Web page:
The book's detail, though, is sometimes over the top. "I bought meat, potatoes and cauliflower at the organic supermarket," he writes needlessly. Or: "Anke and I decided to marry, and Julian was the first to hear about it."
Some of it is redundant for anyone who has followed the WikiLeaks saga. The fact that Assange sometimes wears the same clothes for days on end is common knowledge, for example. Domscheit-Berg's book reveals the additional detail that Assange apparently likes to eat with his hands, then wipes them on his pants. Instead of such gossip, the book could have benefitted from greater analysis, for example on questions such as what political influence WikiLeaks has had and how the platform's relationship to the media has developed.
The book does provide some interesting new information. Domscheit-Berg describes how WikiLeaks received donations worth hundreds of thousands of euros from the start of 2010 on. He talks about how one programmer radically improved the submission system for leaks. He relates that he and Julian dreamed of buying a bunker as a headquarters, and how Julian talked more and more about intelligence services, saying they were after him and that he would have to go underground.
Heading for a Split
But even after reading the book it remains a mystery as to why Assange came to distrust Domscheit-Berg. The author appears not to know the answer himself. At one point he answers an accusation from Assange in a chat by saying: "Are you fucking out of your mind?"
Domscheit-Berg was only marginally involved in the production of the "Collateral Murder" video, which Assange produced in Iceland with the help of a few fellow hackers. Similarly, he did not play a significant role in the publication of the war logs from Iraq and Afghanistan.
The final split came at the end of August 2010, when Assange came to suspect that Domscheit-Berg was a source for a Newsweek article about internal conflicts at WikiLeaks. "You behave like some kind of emperor or slave trader," Domscheit-Berg wrote in a now-famous chat exchange with Assange. "You are suspended for one month, effective immediately," Assange replied. Domscheit-Berg never returned to the organization.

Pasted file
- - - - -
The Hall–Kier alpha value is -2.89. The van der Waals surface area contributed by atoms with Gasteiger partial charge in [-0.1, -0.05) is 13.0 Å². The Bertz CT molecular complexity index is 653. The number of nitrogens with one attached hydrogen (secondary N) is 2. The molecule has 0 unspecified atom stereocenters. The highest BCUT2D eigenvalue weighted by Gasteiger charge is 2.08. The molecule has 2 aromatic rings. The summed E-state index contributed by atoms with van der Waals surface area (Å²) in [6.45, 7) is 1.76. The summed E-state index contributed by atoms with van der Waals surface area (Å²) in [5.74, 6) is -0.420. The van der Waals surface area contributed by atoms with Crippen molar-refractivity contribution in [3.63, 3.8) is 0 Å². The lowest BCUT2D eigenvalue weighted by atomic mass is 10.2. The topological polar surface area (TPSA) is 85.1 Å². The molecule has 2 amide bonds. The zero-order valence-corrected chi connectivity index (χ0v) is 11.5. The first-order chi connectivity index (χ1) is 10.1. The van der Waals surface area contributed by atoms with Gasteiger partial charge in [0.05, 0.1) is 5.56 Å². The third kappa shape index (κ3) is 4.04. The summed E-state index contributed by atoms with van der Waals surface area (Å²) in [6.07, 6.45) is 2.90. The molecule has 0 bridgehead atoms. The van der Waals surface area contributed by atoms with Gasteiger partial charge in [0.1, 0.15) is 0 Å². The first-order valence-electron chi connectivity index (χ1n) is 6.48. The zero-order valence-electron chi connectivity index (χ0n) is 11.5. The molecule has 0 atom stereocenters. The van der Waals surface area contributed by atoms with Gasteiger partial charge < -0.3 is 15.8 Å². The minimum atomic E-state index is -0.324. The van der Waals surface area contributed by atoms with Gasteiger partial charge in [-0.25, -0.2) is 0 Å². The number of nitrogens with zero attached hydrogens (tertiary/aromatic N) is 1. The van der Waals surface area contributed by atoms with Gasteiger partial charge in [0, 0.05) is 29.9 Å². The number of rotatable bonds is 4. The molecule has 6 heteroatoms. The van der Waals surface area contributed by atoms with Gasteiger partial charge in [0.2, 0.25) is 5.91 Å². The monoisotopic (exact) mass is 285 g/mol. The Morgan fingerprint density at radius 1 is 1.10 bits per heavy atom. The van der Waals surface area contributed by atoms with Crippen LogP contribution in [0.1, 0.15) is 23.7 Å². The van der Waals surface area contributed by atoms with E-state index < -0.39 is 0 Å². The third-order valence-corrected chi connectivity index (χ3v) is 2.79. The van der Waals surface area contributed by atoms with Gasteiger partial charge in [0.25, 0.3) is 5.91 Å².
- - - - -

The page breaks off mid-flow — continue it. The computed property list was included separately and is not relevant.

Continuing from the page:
The book makes for page-turning reading in places, but in the end it leaves an unpleasant taste. It's too reminiscent of a "kiss and tell" story. "Sometimes I hate him so much that I'm afraid I could resort to physical violence if I ever happen to run into him again," Domscheidt-Berg writes. He adds that he's never encountered such a strong personality as Assange's: "So free-spirited. So energetic. So brilliant. So paranoid. So obsessed with power. Megalomaniac."
But the object of Domscheit-Berg's intense emotions sees things very differently. Assange feels that the former WikiLeaks member has betrayed him. He has commissioned the Berlin-based media lawyer Johannes Eisenberg to force Domscheit-Berg to return items that he took with him when he quit. They apparently include hardware and software as well as documents submitted by whistleblowers. Assange had given Domscheit-Berg a deadline to return the items which expires late Thursday.
And it is not only Assange who considers Domscheit-Berg's actions to be dubious. German hackers from the influential hacker organization Chaos Computer Club, who have long had connections to WikiLeaks, also take a dim view of his behavior. They disapprove of the fact that Domscheit-Berg published transcripts of online chats in violation of WikiLeaks' iron rule that chats should never be saved, let alone made public.
Domscheit-Berg is also likely to infuriate the hacker scene, which gave birth to WikiLeaks, with his justification for the fact that WikiLeaks' most important programmer took the software he had developed with him when he quit. "The architect is the owner of the intellectual property," he writes. With that statement, Domscheit-Berg has excommunicated himself from the hacker scene, which rejects copyright and campaigns for the free distribution of knowledge.